Physicochemical Groundwater Remediation presents detailed information on multiple emerging technologies for the remediation of the contaminated subsurface environment. All of these technologies apply our knowledge of physical and chemical processes to clean up ground water and the unsaturated zone, and many (if not all) of these emerging technologies will help define standard practices in the future. These technologies include in situ sorptive and reactive treatment walls, surfactant-enhanced aquifer remediation, optimization analyses for remediation system design, chemical, electrochemical, and biochemical remediation processes, and monitored natural attenuation. You will learn how palladium catalyzes the dehalogenation of chlorinated solvents. You will find out how barometric pumping can naturally remove significant quantities of volatile organic pollutants from shallow ground water and the unsaturated zone. You can learn about mobilizing non-aqueous phase liquids (NAPLs) without risking significant downward migration of the NAPL. You can find out how processes such as electroosmosis and electromigration can be exploited for groundwater remediation purposes and how zero-valent iron and zeolite treatment walls can be used in situ to treat and control contaminant plume migration. Contributors to this book are experts in groundwater remediation processes, and they represent industry, consulting, academia, and government.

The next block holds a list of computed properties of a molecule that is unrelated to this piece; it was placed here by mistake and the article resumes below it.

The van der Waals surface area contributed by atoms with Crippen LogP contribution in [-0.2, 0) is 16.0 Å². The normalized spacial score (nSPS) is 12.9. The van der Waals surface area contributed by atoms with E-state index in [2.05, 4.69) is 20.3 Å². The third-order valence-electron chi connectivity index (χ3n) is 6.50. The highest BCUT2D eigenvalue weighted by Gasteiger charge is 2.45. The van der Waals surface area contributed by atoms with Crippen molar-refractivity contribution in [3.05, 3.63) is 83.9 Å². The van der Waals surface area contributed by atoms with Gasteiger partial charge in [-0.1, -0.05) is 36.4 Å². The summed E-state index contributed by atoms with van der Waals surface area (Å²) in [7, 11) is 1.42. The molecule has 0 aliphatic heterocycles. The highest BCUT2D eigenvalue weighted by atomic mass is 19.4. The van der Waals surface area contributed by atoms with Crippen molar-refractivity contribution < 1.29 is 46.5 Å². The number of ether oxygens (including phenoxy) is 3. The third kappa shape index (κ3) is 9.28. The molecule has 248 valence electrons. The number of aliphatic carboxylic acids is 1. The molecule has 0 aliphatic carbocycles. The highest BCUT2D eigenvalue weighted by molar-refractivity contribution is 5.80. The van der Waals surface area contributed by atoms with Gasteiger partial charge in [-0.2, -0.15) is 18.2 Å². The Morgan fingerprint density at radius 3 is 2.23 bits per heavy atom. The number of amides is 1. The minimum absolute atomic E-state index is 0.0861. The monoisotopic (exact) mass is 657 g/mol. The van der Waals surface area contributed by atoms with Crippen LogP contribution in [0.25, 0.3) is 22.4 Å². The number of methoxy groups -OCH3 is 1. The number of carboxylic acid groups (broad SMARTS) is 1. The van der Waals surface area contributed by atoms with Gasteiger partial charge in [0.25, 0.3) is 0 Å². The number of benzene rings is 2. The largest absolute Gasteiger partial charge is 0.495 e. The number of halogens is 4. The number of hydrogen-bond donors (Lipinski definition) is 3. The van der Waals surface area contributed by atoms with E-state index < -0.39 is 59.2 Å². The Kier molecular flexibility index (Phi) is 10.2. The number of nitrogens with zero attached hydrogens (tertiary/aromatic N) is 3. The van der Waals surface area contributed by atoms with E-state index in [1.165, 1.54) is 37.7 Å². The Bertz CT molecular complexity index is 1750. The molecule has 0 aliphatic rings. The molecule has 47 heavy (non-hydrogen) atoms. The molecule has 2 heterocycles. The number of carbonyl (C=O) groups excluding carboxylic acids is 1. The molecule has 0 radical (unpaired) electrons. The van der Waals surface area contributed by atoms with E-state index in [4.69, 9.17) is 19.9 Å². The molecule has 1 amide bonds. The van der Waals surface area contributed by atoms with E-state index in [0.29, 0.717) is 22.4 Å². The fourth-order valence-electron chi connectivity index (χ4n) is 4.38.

If your work involves the clean up of contaminated soil and groundwater, this book is an essential reference to keep you up to date on the most promising new developments in remediation research.
Publisher: Springer Science+Business Media
Number of pages: 366
Weight: 2100 g
Dimensions: 254 x 178 x 22 mm
Edition: 2002 ed.
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